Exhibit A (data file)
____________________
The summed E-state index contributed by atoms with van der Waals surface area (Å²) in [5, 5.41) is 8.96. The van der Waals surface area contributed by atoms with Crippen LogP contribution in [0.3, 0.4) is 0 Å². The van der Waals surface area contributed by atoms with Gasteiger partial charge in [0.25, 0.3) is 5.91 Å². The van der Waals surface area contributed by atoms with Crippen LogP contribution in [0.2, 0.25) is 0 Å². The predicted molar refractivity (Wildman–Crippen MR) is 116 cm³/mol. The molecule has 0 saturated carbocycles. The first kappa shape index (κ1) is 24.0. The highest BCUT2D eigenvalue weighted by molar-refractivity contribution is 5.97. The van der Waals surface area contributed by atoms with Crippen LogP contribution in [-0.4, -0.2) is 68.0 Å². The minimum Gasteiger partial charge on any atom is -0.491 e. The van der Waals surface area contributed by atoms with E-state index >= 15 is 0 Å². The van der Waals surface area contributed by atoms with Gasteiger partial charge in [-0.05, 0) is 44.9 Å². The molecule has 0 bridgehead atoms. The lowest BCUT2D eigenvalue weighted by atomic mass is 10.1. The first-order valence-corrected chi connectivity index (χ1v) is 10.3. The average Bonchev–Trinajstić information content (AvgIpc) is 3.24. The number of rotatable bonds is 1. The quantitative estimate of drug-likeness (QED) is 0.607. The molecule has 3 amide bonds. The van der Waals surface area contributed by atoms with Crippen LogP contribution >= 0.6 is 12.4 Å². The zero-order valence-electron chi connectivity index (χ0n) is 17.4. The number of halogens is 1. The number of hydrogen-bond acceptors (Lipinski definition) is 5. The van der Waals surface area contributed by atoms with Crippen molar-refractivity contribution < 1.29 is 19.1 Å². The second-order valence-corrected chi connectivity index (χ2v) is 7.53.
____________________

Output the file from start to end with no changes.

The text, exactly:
The summed E-state index contributed by atoms with van der Waals surface area (Å²) in [5, 5.41) is 8.96. The van der Waals surface area contributed by atoms with Crippen LogP contribution in [0.3, 0.4) is 0 Å². The van der Waals surface area contributed by atoms with Gasteiger partial charge in [0.25, 0.3) is 5.91 Å². The van der Waals surface area contributed by atoms with Crippen LogP contribution in [0.2, 0.25) is 0 Å². The predicted molar refractivity (Wildman–Crippen MR) is 116 cm³/mol. The molecule has 0 saturated carbocycles. The first kappa shape index (κ1) is 24.0. The highest BCUT2D eigenvalue weighted by molar-refractivity contribution is 5.97. The van der Waals surface area contributed by atoms with Crippen LogP contribution in [-0.4, -0.2) is 68.0 Å². The minimum Gasteiger partial charge on any atom is -0.491 e. The van der Waals surface area contributed by atoms with E-state index >= 15 is 0 Å². The van der Waals surface area contributed by atoms with Gasteiger partial charge in [-0.05, 0) is 44.9 Å². The molecule has 0 bridgehead atoms. The lowest BCUT2D eigenvalue weighted by atomic mass is 10.1. The first-order valence-corrected chi connectivity index (χ1v) is 10.3. The average Bonchev–Trinajstić information content (AvgIpc) is 3.24. The number of rotatable bonds is 1. The quantitative estimate of drug-likeness (QED) is 0.607. The molecule has 3 amide bonds. The van der Waals surface area contributed by atoms with Crippen LogP contribution >= 0.6 is 12.4 Å². The zero-order valence-electron chi connectivity index (χ0n) is 17.4. The number of halogens is 1. The number of hydrogen-bond acceptors (Lipinski definition) is 5. The van der Waals surface area contributed by atoms with Crippen molar-refractivity contribution < 1.29 is 19.1 Å². The second-order valence-corrected chi connectivity index (χ2v) is 7.53.